Guest post by Connie Ann Michael
We all have our memories of that day, September 11, 2001. Memories stamped onto our hearts because of the enormity of the event. Life events such as 9/11 shape our beliefs, our families’ futures, our nation, and in some cases, the world.
“In God I trust and am not afraid. What can man do to me?”
Every year on 9/11 I send my 5th grade students home with the task of asking their parents what they were doing the day the towers fell. Pick any random day, even your birthday ten years ago, or Christmas, and I bet you couldn’t recount, with as much detail, the events of that day, but every single one of their parents remember the exact spot and activity they were a part of on the morning of 9/11.
For me, I heard that the plane hit the first building while I was driving my son to daycare. By the time I arrived to the school where I worked, the second tower had also been hit, and soon after, we were told both towers had fallen. Televisions were rolled into the staff rooms, and we watched. I was tasked at keeping twenty-five first graders calm as the world crumbled.
Imagine tasking my students with the question, “What were your parents doing the day Jesus was crucified?” Or the day He rose again? These were monumental days in the lives of the people of the New Testament. They watched as the Son of God was marched to the cross and no one did anything. A sense of helplessness, much like how many of us felt on 9/11, likely overwhelmed them.
How can we reconcile our belief in a good and loving Father when we watch evil destroy so much? Where was God? On the 20th anniversary of 9/11, as we witness the security we found in the years afterward now begin to crumble again, the question remains: Where is God?
But the question should be, “Where are you?”
My contemporary military romance, A Thousand Stolen Moments, centers around Emme, a corpsman stationed in Afghanistan. The story follows her as she aids the many men who are injured and mourns those she couldn’t save. She deals with the many emotions soldiers are left with when they return, but is comforted by this verse from 2 Corinthians 4: 8-9: We all can be struck down, but with God beside us we will not be destroyed..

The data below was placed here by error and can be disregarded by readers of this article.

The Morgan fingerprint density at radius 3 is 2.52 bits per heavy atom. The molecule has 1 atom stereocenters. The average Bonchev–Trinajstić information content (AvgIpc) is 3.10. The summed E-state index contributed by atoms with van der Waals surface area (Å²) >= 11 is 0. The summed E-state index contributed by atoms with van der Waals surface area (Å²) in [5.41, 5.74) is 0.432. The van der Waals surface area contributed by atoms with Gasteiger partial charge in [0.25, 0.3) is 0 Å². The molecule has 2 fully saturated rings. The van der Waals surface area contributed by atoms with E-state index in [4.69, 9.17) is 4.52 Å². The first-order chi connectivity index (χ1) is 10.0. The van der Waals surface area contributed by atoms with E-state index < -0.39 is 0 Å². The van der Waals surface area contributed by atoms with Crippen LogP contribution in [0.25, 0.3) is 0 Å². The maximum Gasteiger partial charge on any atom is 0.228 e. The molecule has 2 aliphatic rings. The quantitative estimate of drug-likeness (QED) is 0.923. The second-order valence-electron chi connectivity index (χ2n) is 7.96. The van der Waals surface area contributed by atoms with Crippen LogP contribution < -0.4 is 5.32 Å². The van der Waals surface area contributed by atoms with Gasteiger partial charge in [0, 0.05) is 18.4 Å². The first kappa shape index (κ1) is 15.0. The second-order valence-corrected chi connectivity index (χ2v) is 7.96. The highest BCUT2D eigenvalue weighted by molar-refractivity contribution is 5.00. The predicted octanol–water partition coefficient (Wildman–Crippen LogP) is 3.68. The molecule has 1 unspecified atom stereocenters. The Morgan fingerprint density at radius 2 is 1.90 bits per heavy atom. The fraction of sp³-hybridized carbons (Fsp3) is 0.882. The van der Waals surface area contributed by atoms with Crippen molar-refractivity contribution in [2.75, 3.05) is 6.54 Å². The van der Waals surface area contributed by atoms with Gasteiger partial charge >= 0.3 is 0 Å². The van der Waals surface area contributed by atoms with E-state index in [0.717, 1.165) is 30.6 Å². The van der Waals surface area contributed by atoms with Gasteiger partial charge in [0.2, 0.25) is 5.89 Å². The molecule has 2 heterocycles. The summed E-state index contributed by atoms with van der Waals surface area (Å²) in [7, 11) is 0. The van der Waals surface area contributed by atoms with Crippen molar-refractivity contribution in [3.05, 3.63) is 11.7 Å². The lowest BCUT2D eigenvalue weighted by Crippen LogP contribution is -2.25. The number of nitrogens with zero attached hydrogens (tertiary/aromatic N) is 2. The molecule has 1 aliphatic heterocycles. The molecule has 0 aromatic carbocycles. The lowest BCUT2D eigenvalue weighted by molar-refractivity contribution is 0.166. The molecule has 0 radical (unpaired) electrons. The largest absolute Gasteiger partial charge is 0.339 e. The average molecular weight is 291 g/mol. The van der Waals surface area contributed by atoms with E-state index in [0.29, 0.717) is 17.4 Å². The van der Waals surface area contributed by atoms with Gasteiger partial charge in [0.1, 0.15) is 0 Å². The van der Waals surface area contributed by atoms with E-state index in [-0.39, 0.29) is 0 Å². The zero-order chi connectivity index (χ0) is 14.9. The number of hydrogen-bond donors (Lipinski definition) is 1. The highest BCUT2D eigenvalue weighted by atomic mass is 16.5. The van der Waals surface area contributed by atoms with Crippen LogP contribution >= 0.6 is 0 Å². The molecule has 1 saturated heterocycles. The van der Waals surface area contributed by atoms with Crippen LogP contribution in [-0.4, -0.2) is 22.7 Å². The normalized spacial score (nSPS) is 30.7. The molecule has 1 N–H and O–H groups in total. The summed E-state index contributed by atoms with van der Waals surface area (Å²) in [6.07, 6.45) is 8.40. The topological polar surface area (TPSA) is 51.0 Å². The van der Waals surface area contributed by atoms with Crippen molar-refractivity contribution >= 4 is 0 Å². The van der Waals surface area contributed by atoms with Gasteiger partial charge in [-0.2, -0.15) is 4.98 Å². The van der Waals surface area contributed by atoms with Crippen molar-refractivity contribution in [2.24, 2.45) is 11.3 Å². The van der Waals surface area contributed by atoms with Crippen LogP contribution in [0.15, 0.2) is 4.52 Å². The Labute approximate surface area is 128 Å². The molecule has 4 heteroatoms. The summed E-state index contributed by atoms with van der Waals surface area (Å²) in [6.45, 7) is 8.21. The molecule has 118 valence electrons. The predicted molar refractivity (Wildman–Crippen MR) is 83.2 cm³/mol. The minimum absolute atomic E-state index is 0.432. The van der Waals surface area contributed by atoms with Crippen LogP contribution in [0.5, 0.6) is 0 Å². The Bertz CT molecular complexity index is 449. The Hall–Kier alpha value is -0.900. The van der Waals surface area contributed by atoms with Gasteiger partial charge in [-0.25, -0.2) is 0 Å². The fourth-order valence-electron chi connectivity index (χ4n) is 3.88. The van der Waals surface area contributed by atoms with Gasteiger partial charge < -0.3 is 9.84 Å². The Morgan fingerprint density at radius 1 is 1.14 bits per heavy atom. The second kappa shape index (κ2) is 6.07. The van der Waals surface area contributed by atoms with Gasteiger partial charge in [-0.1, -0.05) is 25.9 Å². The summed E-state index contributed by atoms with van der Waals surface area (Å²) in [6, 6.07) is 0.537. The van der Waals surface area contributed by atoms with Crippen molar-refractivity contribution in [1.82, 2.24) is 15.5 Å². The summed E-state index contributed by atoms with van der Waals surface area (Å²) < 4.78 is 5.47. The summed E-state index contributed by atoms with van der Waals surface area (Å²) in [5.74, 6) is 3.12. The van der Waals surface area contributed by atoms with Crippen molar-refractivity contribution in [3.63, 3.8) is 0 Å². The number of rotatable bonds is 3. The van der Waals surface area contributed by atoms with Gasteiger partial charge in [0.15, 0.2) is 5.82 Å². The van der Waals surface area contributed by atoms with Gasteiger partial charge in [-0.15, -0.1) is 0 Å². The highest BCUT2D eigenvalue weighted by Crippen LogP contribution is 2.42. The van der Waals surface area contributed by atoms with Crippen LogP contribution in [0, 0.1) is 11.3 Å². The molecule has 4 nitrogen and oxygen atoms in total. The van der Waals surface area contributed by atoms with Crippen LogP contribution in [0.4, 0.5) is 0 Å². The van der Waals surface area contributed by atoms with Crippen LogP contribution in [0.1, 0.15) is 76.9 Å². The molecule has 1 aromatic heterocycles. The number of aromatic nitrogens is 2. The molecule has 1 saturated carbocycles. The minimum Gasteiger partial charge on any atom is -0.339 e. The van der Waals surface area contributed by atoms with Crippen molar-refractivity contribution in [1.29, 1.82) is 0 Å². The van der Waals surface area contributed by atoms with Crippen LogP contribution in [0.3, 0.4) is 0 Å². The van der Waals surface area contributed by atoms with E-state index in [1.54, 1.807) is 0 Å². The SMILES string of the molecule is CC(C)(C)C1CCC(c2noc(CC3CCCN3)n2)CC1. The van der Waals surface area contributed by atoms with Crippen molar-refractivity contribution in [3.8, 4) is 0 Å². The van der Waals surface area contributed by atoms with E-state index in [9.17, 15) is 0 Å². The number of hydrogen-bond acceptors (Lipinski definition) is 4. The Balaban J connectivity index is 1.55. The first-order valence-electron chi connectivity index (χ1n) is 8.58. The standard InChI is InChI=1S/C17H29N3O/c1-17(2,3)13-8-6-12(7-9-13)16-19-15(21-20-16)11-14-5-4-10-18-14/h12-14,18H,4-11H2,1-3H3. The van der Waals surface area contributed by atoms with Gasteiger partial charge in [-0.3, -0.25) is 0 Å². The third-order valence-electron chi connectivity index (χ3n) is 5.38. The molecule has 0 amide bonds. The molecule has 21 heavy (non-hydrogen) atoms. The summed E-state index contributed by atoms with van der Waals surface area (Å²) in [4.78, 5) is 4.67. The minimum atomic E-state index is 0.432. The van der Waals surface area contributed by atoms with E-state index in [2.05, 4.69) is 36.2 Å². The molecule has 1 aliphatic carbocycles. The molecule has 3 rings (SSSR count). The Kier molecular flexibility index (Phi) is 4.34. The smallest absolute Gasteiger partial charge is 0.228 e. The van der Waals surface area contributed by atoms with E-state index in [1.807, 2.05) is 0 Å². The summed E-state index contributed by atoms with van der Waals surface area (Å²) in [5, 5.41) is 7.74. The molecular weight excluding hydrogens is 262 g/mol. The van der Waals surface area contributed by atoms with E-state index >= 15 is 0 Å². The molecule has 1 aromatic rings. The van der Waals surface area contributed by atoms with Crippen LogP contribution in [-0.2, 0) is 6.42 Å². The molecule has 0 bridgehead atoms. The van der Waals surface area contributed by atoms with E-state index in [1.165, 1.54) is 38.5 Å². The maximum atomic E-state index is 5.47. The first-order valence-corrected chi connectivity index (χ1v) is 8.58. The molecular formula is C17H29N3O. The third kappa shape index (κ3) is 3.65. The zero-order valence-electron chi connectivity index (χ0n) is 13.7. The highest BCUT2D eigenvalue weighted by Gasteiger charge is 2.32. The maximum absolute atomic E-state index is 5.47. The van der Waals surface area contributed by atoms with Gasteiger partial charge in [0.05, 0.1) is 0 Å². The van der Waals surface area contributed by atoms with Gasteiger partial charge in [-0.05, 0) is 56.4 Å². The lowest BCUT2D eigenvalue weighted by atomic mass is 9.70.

“We are hard pressed on every side, but not crushed; perplexed, but not in despair; persecuted, but not abandoned; struck down but not destroyed”
Emme questions the horror of war just like we may question why things happen in our lives or around the world. But just like Emme is reminded–we need to remember we aren’t alone on this journey.
It is to be expected that we will face challenges. The unimaginable will happen. The past few years have shown us that. Just when you think the worst has happened, something more comes along. We have faced new challenges beyond our control, especially in this last year and a half.
God is always beside us, but if we aren’t in His Word, we can’t feel His hand tugging us along the path. We can’t see Him pushing the rocks and trail hazards out of our way as we run along the path.
World changing events should lead us to find answers in the Word. The news isn’t the truth, what your neighbor, family, closest friends say isn’t the truth. The anxiety and fear we gather while listening and watching things unfold will only grow until you remember the truth lies at your fingertips. It lies in the Word of God and the history that has come before us. The stories are lessons of hard lives lived by those who believe.
In order to get through challenging times in history–the aftermath of a war, 9/11, or tough times in your own life–don’t turn to your phone for the answers, don’t google, “Where is God now?”
He is right beside you, waiting for you to seek Him.
On this 20th anniversary of 9/11, may we always remember those who were lost, but may we also remember that God is still with us, even through the most difficult of circumstances. He will never leave us, nor forsake us.
About the Author
Connie Ann Michael writes YA and adult contemporary Christian romance and lives in a very small town with her husband and three dogs. When she’s not writing or teaching, she loves mountain biking, kayaking and anything else she can do out doors. You can follow Connie on Goodreads and Amazon.